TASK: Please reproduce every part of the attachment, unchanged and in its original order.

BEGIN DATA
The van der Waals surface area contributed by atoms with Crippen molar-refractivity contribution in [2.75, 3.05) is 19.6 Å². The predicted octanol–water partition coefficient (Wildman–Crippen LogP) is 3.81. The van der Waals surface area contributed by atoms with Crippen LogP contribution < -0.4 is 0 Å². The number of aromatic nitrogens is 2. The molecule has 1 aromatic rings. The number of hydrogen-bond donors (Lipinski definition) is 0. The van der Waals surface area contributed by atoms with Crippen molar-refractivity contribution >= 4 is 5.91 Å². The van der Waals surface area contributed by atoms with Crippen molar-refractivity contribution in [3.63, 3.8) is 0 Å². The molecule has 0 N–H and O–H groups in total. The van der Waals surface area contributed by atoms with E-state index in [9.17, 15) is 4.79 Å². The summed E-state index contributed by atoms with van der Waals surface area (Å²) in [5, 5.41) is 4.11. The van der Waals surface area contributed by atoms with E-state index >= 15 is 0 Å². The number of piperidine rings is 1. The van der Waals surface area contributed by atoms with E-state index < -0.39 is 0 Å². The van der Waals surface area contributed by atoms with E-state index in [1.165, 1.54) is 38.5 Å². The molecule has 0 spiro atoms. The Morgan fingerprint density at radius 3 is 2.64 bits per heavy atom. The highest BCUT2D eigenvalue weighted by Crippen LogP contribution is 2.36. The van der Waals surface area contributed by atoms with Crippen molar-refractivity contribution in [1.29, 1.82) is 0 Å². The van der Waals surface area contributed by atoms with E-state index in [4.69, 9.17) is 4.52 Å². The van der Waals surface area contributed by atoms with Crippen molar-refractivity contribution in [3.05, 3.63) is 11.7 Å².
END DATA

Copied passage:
The van der Waals surface area contributed by atoms with Crippen molar-refractivity contribution in [2.75, 3.05) is 19.6 Å². The predicted octanol–water partition coefficient (Wildman–Crippen LogP) is 3.81. The van der Waals surface area contributed by atoms with Crippen LogP contribution < -0.4 is 0 Å². The number of aromatic nitrogens is 2. The molecule has 1 aromatic rings. The number of hydrogen-bond donors (Lipinski definition) is 0. The van der Waals surface area contributed by atoms with Crippen molar-refractivity contribution >= 4 is 5.91 Å². The van der Waals surface area contributed by atoms with Crippen molar-refractivity contribution in [3.63, 3.8) is 0 Å². The molecule has 0 N–H and O–H groups in total. The van der Waals surface area contributed by atoms with E-state index in [9.17, 15) is 4.79 Å². The summed E-state index contributed by atoms with van der Waals surface area (Å²) in [5, 5.41) is 4.11. The van der Waals surface area contributed by atoms with E-state index >= 15 is 0 Å². The number of piperidine rings is 1. The van der Waals surface area contributed by atoms with E-state index < -0.39 is 0 Å². The van der Waals surface area contributed by atoms with E-state index in [1.165, 1.54) is 38.5 Å². The molecule has 0 spiro atoms. The Morgan fingerprint density at radius 3 is 2.64 bits per heavy atom. The highest BCUT2D eigenvalue weighted by Crippen LogP contribution is 2.36. The van der Waals surface area contributed by atoms with Crippen molar-refractivity contribution in [1.29, 1.82) is 0 Å². The van der Waals surface area contributed by atoms with E-state index in [4.69, 9.17) is 4.52 Å². The van der Waals surface area contributed by atoms with Crippen molar-refractivity contribution in [3.05, 3.63) is 11.7 Å².